Friday, February 26, 2016

US Mail Truck Specs

usps mail truck specs engine post office grumman llv random automotive dylan benson














If you live in the United States, you see these everywhere: the US Postal Service Mail Truck. Recently, I have been very curious about what these things actually are. I mean, no one else uses them, so I had to know what makes them so special. Turns out they actually have a name: the Grumman LLV. 

LLV stands for Long Life Vehicle, and that is exactly what they were designed to do. The USPS (back in the 1980s) presented a list of requirements to anyone interested in making the next postal vehicle to replace the Jeeps they used before. The Smithsonian Postal Museum has that list:

  • Drive 5,760 miles on a closed loop 5-mile-long paved road at 50 to 55 mph 
  • Drive 11,520 miles over a gravel road at 30 to 45 mph 
  • Drive 2,880 miles over a road with a shoulder, stopping every 250 feet and accelerating to 15 mph in between 
  • Drive 960 miles over cobblestones that ranged from 3 to 4 inches high at 10 to 14 mph
  • Drive 960 miles over potholes at 10 to 14 mph 
  • Haul a 1-ton pound load during one half of the road test 
  • Haul a man and a 400 pound load during one half of the road test 
  • Drive over potholes ensuring that each wheel hits a pothole 35,000 times 
  • Make one hundred consecutive stops from 15 mph 

If you think about it, these things basically had to be tanks, and they had to be tanks for a long time. Eventually, a company named Grumman Corporation won the contract, and the first LLV was placed into service in 1986. The last one was made in 1994. Yes, that means every mail truck (LLV style) that you see on the road is at least 22 years old. 

The lifespan was originally slated to be 24 years. In 2009, the USPS changed that to 30 years. 

While these were made by an aircraft engineering company that doesn’t exactly exist anymore (it is now part of the well known Northrop Grumman), they are pretty much a Chevy S10/Blazer under the aircraft-like, sheet metal exterior. 

The chassis was made by General Motors, and based off of the 2WD Blazer and S10. The front suspension and instrument cluster are similar to the S-10 as well. The engine first put into the trucks was the 2.5L “Iron Duke”, and then later a General Motors 2.2L I-4 iron block/aluminum head engine. This is paired with a 3-speed Turbo-Hydramatic 180 automatic transmission. 

One would think that these would be a little more fuel efficient, but apparently they are only supposed to get around 17 miles per gallon. With the constant stop a go they are put through, it is said they get closer to 10. I guess that we have to keep in mind that these were designed at a time when MPGs were not the most standard three letters in average conversation. Let’s also keep in mind that we are talking about the US government. They always have money.

usps mail truck specs engine post office grumman llv random automotive dylan benson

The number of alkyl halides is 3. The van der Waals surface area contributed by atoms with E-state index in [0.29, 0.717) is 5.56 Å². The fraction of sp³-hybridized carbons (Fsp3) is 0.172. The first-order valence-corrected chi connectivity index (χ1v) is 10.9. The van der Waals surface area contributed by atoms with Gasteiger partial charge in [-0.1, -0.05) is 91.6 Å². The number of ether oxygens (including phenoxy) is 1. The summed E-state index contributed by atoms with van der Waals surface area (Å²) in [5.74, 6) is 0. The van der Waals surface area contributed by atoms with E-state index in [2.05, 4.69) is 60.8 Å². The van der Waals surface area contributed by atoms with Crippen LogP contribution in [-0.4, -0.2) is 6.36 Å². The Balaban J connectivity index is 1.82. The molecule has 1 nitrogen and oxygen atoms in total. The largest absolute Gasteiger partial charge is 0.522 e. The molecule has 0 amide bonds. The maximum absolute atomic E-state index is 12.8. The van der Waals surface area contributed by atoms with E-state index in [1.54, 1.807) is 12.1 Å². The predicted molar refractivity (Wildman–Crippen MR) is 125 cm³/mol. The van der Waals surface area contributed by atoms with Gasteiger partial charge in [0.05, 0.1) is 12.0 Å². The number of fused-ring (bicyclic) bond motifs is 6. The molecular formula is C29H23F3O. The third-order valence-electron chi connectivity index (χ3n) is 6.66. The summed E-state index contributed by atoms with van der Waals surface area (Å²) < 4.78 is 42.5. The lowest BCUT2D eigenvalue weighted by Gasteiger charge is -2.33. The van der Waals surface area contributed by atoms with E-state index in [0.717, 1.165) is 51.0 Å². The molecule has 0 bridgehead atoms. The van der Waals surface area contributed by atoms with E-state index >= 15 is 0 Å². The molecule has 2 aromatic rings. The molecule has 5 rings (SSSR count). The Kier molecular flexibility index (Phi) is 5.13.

Here are some basic specs: 

Engine: GM Iron Duke
Transmission: 3-speed Turbo-Hydramatic 180 automatic transmission 

Horsepower: About 90hp
0-60 MPH: Approximately 17 seconds
Top Speed: Supposedly about 75 MPH 

Wheelbase: 8 ft 4.5 in (2.553 m)
Length: 14 ft 7.5 in (4.458 m)
Width: 6 ft 3 in (1.91 m)
Height: 7 ft 1 in (2.16 m)
Curb weight: 2,700 lb (1,200 kg)

usps mail truck specs engine post office grumman llv random automotive dylan benson
Best picture I could find of the engine.  It's of the one I found for sale.
The power and speed specs were gathered from random sources like forums, but they seem accurate. These trucks were built for reliability, hauling, and stuff like that, not quarter mile drag racing. Though, that would be interesting to see. 

Fun fact: I found one for sale online, and the VIN was supplied. When I looked up the VIN, it came back as an S10 pickup. Most places I looked it up though, it said something along the lines of, “please enter a valid VIN”. 

These little trucks will be going away though. In mid 2015, the US Government started looking for a contract to start replacing the long serving Grumman LLV. Canada, which apparently uses these as well, has started replacing them with Ford Transit Connect vans. The USPS has been starting to use more minivans in its fleet, but the LLV is slated to go bye-bye. 

I am curious to see what will happen to them. Who knows if they will be trashed or scrapped, sold at auction, or none of the above? It would be interesting to see these US government vehicles sitting next to Humvees also being sold at an auction. Time will tell. Until then, where’s my mail? 

Thanks for stopping by! Like what you see? Make sure you head on over and subscribe to our YouTube channel. Don’t forget to like us on Facebook, and be sure to follow us on Twitter for some exclusive content!

0 comments:

Post a Comment

Share

Twitter Delicious Facebook Digg Stumbleupon Favorites More